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What is a Regional District

Rural areas are home to approximately 12 percent of BC’s population. Regional districts are British Columbia’s way of ensuring that all residents have access to commonly needed services, no matter where they live.

Beginning in 1965, BC’s regional form of government is one of the most innovative in Canada. Regional districts provide rural residents with an effective form of local government, while also representing municipal residents on regional issues. The Regional District of North Okanagan (RDNO) is one of 28 regional districts in the Province of British Columbia.

The RDNO has three purposes:

  1. It is the local government for the electoral areas of the North Okanagan, and is responsible for providing basic local services such as community planning.
  2. It is a regional service body responsible for providing important regional services to all jurisdictions within the North Okanagan, such as solid waste management planning.
  3. It is an inter-jurisdictional service body that provides local government services on a sub-regional basis across jurisdictional boundaries to different combinations of municipalities and electoral areas, such as Greater Vernon Water.

What Services Does a Regional District Provide?
Regional districts can provide a broad range of services, with the notable exception of roads and policing. The choice of services is determined by the Regional Board but only with the support of the electors. The scope of services therefore varies with each regional district, and according to local circumstances and local opinion.

Unlike municipalities, regional districts are required to match the benefits and costs of its services to the people who benefit from the services. Costs are recovered by billing those who benefit from the services - in other words, residents pay for what they get. Refer to Funding for more information.

Some services, such as street lighting, may be provided to only part of an electoral area in the form of a local service, or to a combination of electoral areas and municipalities as a sub-regional service, for example Greater Vernon Water.   Services that are provided region-wide to all member municipalities and electoral areas, such as solid waste management planning, are called regional services. 

How Does a New Service Get Established?
Generally, the idea for a new service emerges from Regional Board directors, citizens, municipal councils, local government staff, or senior levels of government.

A Board member may initiate a new service request by proposing a resolution to the Board.  If the Board approves the resolution in principle, the service establishment process begins. A feasibility study may be conducted, or direction may be given to staff to prepare a report and bylaws for the proposed new service.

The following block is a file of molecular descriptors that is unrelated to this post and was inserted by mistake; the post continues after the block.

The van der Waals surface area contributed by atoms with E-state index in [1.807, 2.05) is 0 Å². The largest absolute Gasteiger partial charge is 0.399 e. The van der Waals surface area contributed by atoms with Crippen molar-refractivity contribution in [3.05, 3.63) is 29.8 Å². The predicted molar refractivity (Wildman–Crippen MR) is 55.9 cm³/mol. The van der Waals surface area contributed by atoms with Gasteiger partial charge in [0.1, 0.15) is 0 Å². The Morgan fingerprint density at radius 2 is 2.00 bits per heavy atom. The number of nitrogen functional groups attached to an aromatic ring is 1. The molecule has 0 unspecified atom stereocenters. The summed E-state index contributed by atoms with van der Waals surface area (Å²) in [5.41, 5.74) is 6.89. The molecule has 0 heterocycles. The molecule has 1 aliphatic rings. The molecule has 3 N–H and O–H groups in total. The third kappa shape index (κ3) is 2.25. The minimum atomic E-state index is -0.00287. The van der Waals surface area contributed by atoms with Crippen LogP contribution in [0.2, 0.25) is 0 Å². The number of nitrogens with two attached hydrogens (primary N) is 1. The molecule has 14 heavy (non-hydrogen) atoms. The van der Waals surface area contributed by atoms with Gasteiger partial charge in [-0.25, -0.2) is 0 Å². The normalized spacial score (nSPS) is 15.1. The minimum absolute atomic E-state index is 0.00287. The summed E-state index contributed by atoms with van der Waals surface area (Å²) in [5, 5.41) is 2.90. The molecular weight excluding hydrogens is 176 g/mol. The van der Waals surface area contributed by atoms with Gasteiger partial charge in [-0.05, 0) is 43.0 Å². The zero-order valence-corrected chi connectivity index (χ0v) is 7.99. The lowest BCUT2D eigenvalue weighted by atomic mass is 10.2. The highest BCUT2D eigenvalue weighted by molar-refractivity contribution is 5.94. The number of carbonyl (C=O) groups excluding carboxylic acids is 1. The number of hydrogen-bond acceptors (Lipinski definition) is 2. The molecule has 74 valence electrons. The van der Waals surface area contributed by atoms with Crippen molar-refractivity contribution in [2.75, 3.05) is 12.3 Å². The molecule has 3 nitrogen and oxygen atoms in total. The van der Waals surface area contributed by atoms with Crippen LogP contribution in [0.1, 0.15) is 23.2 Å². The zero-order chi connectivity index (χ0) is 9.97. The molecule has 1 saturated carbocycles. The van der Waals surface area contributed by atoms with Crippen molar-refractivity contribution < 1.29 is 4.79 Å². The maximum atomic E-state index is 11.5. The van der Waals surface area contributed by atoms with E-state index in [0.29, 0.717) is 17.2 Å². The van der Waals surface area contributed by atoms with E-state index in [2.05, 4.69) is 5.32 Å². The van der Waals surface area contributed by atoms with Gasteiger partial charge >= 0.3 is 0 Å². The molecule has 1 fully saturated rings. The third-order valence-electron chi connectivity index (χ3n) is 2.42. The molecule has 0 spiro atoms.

If appropriate, all 11 partners may be surveyed as to whether or not they wish to participate in the proposed service.

If the proposed service is deemed to be feasible, a service establishment bylaw is developed. The bylaw must be given three readings by the Board, and may also be required to receive the assent of the electors.

The bylaw must further receive approval from the province’s Inspector of Municipalities, as well as the member municipalities and electoral areas that intend to participate in the proposed service.  After receiving the necessary approvals, the service establishment bylaw may be adopted to create the new service.

Governance
Regional districts are governed by a board consisting of two types of directors:

  • Electoral Area Directors are elected directly by rural area voters, and serve three-year terms.
  • Municipal Directors are first elected to a municipal council, and are then appointed by their council to the Regional District board for a one-year term.

The board selects its own chairperson, who generally sets up committees to deal with issues such as planning, environmental management, and regional growth.

The Board of the Regional District of North Okanagan consists of 13 directors – one from each of the electoral areas and one from each of the municipalities, with the exception of the City of Vernon, which appoints three directors.

Funding
Each year, BC’s regional districts provide over $541 million in services. Regional districts account for about 14 cents of each dollar spent by local government in British Columbia. Environmental services, water and recreational services are the largest expenditures.

Regional districts raise funds primarily through property taxation.  In rural areas, the Province collects property taxes. Within municipal boundaries, property taxes are paid to the municipality. The Province and municipalities then transfer funds to the regional districts to cover the costs of local, sub-regional and regional services that the regional districts are sanctioned by the voters to provide.

Regional districts also generate revenues from fees and charges, such as dog licenses, and provincial or federal government grants.

Regional Hospital District
A separate body that shares the same geographic boundaries as the RDNO is the Regional Hospital District of the North Okanagan. Regional hospital districts provide the local share for financing hospital construction, ensuring that all area residents who utilize hospital services make an equitable contribution to the capital costs. Regional hospital districts do not fund or direct the operations of hospitals; they are only involved in hospital construction.